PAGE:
By Jacob Katel
By Laurie Charles
By Nate "Igor" Smith
By Abel Folgar
By Kat Bein
By Jacob Katel
The album opens with a Taj Mahal favorite, the venerable "Queen Bee," but it is not Mahal who opens the singing. Instead a rising Malian star, Ramata Diakité, takes the lead on top of the intertwined kora and guitar, creating her own melody and original lyrics. As the tune rolls along, Mahal and Diakité mesh their separate melodies and lyrics to make one symbiotic song. It's exquisite.
"Tunkaranke" follows with the entrance of Kassemady Diabaté, certainly one of the finest Mandingo singers of them all. The Malian tune is slowed dramatically to achieve a rural blues pace, and Kassemady is all the more impressive for being able to adapt his vocals to the languid rhythm. Indeed, his singing is a delight throughout the disc. Another highlight is the rollicking piano/balafon mixup with Mahal and Kassemady trading verses, and truly getting down on "Fanta."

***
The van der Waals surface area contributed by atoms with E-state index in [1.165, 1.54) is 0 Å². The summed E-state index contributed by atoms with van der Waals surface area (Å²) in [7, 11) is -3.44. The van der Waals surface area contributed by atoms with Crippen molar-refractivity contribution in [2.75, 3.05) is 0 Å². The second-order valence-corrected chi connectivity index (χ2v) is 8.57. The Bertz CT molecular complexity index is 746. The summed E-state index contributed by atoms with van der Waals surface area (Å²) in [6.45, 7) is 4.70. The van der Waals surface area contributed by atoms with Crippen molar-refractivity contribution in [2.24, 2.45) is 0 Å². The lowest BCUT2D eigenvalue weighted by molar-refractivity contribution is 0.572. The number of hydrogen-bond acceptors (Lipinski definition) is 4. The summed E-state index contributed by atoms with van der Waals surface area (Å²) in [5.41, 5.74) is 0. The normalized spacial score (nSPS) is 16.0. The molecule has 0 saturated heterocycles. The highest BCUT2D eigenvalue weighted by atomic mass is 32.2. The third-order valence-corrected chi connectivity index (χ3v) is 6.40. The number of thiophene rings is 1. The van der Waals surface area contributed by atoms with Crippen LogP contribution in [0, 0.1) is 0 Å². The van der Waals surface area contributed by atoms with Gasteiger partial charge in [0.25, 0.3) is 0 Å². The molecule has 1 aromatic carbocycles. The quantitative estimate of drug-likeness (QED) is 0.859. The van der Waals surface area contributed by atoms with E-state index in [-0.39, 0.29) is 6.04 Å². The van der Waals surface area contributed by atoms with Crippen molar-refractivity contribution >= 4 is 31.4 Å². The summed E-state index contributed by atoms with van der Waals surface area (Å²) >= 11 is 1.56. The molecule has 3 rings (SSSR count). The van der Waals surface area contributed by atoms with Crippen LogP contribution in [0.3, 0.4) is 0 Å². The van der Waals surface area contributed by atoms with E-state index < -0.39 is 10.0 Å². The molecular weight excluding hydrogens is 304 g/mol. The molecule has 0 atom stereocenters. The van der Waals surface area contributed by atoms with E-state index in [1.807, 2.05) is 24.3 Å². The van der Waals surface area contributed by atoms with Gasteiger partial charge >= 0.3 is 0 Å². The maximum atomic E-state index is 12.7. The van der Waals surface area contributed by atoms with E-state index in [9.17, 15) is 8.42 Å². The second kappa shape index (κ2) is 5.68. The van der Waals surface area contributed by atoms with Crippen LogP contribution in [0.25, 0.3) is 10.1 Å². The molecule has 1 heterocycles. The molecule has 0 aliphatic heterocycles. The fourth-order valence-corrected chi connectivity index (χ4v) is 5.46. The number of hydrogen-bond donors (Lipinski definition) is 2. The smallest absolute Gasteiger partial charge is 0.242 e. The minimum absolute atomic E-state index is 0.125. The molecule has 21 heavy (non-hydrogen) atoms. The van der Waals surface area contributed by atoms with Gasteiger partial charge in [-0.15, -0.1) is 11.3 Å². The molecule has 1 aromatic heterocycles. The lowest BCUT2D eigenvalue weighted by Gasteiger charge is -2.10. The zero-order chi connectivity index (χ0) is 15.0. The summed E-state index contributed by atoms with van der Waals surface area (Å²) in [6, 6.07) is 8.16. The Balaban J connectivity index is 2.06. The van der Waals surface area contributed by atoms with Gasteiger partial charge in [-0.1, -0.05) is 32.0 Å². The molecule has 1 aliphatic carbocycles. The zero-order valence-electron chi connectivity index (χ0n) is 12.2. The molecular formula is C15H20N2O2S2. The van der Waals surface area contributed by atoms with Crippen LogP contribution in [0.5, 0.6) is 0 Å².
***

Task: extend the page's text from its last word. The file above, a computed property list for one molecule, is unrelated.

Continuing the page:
Maybe the wonder of this fine release has something to do with the production methods used to record it. Stick a gaggle of open-minded musicians in a house, leave them alone, and odds are they will end up communicating, no matter if they share a musical language. Along those lines, Mahal and the West Africans moved into an Athens, Georgia, house/studio, and after a few days of eating and breathing music together, they recorded. A witness described that period as having magic in the air, and said the music just flowed. Part of that magic is ably captured on Kulanjan.